Richard Schultz/Corbis

Redwood grove

Trees — including California’s giant redwoods — add an increasing amount of mass every year.

Many foresters have long assumed that trees gradually lose their vigour as they mature, but a new analysis suggests that the larger a tree gets, the more kilos of carbon it puts on each year.

“The trees that are adding the most mass are the biggest ones, and that holds pretty much everywhere on Earth that we looked,” says Nathan Stephenson, an ecologist at the US Geological Survey in Three Rivers, California, and the first author of the study, which appears today in Nature. “Trees have the equivalent of an adolescent growth spurt, but it just keeps going.”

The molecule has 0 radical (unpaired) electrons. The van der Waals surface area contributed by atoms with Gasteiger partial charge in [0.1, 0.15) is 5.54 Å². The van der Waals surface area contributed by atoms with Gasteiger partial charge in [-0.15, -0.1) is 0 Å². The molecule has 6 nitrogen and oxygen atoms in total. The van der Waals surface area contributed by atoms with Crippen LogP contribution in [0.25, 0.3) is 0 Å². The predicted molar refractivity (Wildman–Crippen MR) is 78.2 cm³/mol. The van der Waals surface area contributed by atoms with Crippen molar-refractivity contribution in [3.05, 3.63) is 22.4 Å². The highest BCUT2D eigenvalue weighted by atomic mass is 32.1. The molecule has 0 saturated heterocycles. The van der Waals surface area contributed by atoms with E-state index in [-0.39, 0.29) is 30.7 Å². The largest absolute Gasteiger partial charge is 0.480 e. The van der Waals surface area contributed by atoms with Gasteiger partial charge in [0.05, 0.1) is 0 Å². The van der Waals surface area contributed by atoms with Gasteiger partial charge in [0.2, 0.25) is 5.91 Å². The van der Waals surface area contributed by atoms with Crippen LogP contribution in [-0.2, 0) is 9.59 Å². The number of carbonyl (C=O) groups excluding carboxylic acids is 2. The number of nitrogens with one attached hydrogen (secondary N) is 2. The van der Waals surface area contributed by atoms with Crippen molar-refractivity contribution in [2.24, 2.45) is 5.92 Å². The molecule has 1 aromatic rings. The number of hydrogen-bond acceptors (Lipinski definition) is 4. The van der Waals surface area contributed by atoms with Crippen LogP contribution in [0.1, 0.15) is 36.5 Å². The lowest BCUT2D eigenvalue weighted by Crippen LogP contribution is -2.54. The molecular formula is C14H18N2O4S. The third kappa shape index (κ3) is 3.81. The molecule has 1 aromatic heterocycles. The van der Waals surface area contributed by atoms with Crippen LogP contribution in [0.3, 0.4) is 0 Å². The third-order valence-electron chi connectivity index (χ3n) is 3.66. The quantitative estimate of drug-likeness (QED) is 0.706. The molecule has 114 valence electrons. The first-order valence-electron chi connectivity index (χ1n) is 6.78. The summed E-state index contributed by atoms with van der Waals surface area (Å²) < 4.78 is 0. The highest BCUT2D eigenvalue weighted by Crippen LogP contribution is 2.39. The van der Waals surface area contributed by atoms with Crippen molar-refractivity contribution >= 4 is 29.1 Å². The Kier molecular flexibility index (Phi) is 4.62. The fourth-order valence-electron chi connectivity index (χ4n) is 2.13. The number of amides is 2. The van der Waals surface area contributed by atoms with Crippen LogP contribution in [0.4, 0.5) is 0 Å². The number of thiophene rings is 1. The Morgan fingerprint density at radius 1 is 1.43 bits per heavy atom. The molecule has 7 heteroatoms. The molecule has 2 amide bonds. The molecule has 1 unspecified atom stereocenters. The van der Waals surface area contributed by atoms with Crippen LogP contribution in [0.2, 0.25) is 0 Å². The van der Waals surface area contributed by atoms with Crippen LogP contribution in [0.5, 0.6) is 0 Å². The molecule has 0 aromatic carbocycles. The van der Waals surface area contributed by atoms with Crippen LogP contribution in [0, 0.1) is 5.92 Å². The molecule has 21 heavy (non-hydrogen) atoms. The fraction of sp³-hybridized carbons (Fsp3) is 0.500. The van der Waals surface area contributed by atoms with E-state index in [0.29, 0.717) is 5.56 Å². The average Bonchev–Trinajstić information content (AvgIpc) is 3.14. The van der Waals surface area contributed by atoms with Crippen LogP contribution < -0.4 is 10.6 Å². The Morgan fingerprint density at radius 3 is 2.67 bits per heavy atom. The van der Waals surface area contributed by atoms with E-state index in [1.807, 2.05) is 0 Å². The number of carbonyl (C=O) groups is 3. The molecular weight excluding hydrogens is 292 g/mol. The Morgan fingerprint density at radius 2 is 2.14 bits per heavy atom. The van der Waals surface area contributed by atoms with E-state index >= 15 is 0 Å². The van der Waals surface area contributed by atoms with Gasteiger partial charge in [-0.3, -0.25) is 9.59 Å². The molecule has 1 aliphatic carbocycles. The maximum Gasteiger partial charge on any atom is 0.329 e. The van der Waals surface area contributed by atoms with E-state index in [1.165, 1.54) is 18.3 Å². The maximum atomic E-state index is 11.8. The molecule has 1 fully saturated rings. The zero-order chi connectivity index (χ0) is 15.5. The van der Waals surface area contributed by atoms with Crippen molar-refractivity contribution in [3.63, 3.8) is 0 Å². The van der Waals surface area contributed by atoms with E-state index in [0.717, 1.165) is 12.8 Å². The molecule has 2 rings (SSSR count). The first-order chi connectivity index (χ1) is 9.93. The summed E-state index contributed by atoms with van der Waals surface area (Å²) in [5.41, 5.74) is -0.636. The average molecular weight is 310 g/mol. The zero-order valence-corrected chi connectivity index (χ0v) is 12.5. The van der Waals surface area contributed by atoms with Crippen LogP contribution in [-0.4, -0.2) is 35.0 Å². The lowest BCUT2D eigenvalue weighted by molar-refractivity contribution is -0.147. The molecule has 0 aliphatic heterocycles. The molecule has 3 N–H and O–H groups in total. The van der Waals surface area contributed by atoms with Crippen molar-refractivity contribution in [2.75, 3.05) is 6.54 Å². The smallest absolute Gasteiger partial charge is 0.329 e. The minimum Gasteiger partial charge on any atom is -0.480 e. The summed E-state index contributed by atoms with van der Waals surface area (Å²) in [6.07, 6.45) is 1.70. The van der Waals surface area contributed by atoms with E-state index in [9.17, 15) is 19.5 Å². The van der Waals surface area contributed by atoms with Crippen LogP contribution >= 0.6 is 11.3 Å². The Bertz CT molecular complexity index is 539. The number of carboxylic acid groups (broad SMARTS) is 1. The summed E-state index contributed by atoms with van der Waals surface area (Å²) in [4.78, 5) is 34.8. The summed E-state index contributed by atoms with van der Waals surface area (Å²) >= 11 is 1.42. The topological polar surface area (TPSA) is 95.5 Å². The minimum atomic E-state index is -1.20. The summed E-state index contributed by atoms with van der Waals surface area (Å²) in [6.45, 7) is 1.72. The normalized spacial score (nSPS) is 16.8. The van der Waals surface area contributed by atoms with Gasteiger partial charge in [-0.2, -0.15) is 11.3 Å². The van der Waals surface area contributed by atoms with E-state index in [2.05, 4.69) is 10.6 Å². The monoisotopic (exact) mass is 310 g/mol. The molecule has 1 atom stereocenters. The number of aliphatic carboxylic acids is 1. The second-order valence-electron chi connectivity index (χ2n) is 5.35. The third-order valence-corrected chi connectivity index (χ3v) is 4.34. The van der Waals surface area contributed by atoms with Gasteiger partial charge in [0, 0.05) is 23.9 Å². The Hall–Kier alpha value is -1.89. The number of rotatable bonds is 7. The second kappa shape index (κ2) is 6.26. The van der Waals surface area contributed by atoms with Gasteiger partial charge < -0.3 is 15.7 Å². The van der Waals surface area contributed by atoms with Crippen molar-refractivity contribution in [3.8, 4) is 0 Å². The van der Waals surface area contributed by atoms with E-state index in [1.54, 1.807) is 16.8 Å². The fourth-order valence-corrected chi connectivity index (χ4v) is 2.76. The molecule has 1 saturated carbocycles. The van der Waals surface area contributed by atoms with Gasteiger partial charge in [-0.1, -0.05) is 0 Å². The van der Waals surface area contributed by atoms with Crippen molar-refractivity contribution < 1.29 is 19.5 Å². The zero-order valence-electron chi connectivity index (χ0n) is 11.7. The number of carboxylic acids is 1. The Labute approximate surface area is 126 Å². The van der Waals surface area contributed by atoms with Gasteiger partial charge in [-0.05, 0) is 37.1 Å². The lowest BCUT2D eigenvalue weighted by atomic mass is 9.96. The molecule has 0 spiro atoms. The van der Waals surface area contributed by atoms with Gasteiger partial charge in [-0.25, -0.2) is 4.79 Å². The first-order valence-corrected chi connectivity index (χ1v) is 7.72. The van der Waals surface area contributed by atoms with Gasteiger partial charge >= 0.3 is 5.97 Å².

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Cal Fire Oks Redwood Logging, Environmentalists Might Sue

Cal Fire has approved a timber harvest plan known as Dogwood that involves logging century-old redwood trees despite the objections of environmental advocates.

The Associated Press
July 5, 2016

Cal Fire has approved the Dogwood plan that involves logging century-old redwood trees despite the objections of environmental advocates.

The Press Democrat reports ( that environmental advocates may challenge the 330-acre “Dogwood” harvest plan that the state fire and forest agency OKed Friday.

Gualala Redwood Timber Inc. acquired the land along the lower Gualala River last year. Spokesman Henry Alden says the company plans to begin logging this summer unless there is outside interference.